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AAC&U Urges Senate to remove controversial advisory board from Title IV legislation
The following letter was sent to US Senators on February 26, 2004:
I am writing as president of an organization representing more than 900 colleges and universities and with a long history of commitment to foreign language study, international education, and global learning. I write concerning the International Studies in Higher Education Act of 2003 (HR 3077) recently passed by the House of Representatives and referred for consideration to the Senate Health, Education, Labor, and Pensions committee. While our membership is very supportive of the extension of all 10 Title VI programs the bill provides, they are extremely concerned about the creation of the new advisory board that it includes.
We strongly agree that in the post-September 11 global environment college students need many more opportunities to learn to speak languages other than English and to learn about cultures beyond the United States. I am confident that faculty and administrators at our member colleges and universities fully concur that, to quote the proposed bill, “the events and aftermath of September 11, 2001 have underscored the need for the nation to strengthen and enhance American knowledge of international relations, world regions, and foreign languages.” Consistent with the distinguished history of American higher education, college and university faculty themselves, however, are in the best position to develop appropriate curricula to address this pressing need.
Our members strongly support aspects of the legislation that encourage and support programs to increase students’ opportunities to study abroad and to study foreign languages, especially those less commonly taught. The bill renews the highly successful Title VI international education programs and makes improvements to those programs. We fully support this aspect of the proposed legislation.
We believe, however, that the proposed advisory board and related amendments concerning “diverse perspectives and a full range of views” are unnecessary to advance the larger goals of the bill and would seriously undermine important principles of academic freedom that have been essential to maintaining the independence and quality of American higher education.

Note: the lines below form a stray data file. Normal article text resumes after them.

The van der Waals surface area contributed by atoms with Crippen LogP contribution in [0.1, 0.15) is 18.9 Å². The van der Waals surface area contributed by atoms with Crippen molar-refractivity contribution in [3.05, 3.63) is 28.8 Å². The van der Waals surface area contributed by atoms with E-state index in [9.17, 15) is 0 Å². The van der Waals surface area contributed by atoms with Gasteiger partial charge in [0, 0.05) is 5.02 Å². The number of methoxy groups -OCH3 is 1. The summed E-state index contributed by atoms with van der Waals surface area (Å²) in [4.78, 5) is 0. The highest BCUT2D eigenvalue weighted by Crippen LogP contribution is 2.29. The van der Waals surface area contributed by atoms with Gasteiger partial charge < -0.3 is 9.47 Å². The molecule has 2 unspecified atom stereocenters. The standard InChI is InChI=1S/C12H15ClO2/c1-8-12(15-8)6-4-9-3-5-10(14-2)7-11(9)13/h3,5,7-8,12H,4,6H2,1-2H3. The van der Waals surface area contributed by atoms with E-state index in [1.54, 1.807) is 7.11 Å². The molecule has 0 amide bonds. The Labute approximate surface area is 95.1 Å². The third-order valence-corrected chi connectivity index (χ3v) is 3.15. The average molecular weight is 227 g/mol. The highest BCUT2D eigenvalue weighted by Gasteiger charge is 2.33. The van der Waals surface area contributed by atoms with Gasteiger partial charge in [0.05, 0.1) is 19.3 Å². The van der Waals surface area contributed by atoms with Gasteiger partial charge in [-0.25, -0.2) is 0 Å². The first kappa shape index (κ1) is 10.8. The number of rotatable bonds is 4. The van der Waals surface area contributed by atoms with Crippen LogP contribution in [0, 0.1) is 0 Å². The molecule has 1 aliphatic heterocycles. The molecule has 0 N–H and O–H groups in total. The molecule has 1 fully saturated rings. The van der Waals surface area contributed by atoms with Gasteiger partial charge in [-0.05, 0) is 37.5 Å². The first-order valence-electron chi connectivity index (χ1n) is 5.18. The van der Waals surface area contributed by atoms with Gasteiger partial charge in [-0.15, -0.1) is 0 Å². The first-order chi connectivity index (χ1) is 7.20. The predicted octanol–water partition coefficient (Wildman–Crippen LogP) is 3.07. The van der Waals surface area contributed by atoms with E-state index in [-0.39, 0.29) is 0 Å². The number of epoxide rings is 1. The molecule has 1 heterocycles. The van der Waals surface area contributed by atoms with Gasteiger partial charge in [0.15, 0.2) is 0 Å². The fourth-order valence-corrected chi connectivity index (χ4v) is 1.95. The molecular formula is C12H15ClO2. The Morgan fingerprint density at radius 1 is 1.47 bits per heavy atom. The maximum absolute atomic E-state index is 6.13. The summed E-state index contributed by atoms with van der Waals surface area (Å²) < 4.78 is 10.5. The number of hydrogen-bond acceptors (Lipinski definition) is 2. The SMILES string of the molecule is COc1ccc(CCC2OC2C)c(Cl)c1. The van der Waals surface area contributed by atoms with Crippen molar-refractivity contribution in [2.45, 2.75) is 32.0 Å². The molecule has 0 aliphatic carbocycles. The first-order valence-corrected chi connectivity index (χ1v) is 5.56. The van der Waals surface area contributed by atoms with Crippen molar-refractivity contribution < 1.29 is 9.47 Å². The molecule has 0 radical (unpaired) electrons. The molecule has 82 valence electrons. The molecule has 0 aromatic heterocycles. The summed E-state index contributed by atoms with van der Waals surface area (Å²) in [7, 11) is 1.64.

We have serious concerns about the impact of the proposed International Education Advisory Board on the ability of colleges and universities to continue their long tradition of independent scholarly inquiry free of intrusive or partisan governmental supervision. We fear that the proposed board could impinge on college and university decision-making regarding curricula and seems to be set up to “investigate” rather than “advise” the higher education community on the pressing national needs.
We do not believe an advisory board is necessary for Title VI, as it continues to address national needs very well. The Department of Education administers multiple layers of oversight on Title VI programs, and has the ability to make site visits to grantees and address problems at any time. Moreover, the Secretary participates in several interagency activities designed to identify national needs in foreign language and international education. We believe that the funds would better be spent on additional FLAS fellows in Arabic and other less commonly taught languages.
If an advisory board is established, however, it is very important that such a board enhance opportunities for dialogue, communication, and education about national needs, but that it not exercise undue influence or oversight of individual campus activities, including curricular decisions. It should be a properly constructed advisory board, accountable to the Secretary of Education, and charged with simply advisory responsibilities, as is the case with other education advisory boards. The board’s makeup should include the full range of federal agencies that benefit from Title VI training and can advise on national needs, as well as experts on foreign language and international education.
I would be happy to discuss our concerns with you or any of your colleagues or staff members and hope that we will be able to fully support the version of the bill that emerges from the conference.
Carol Geary Schneider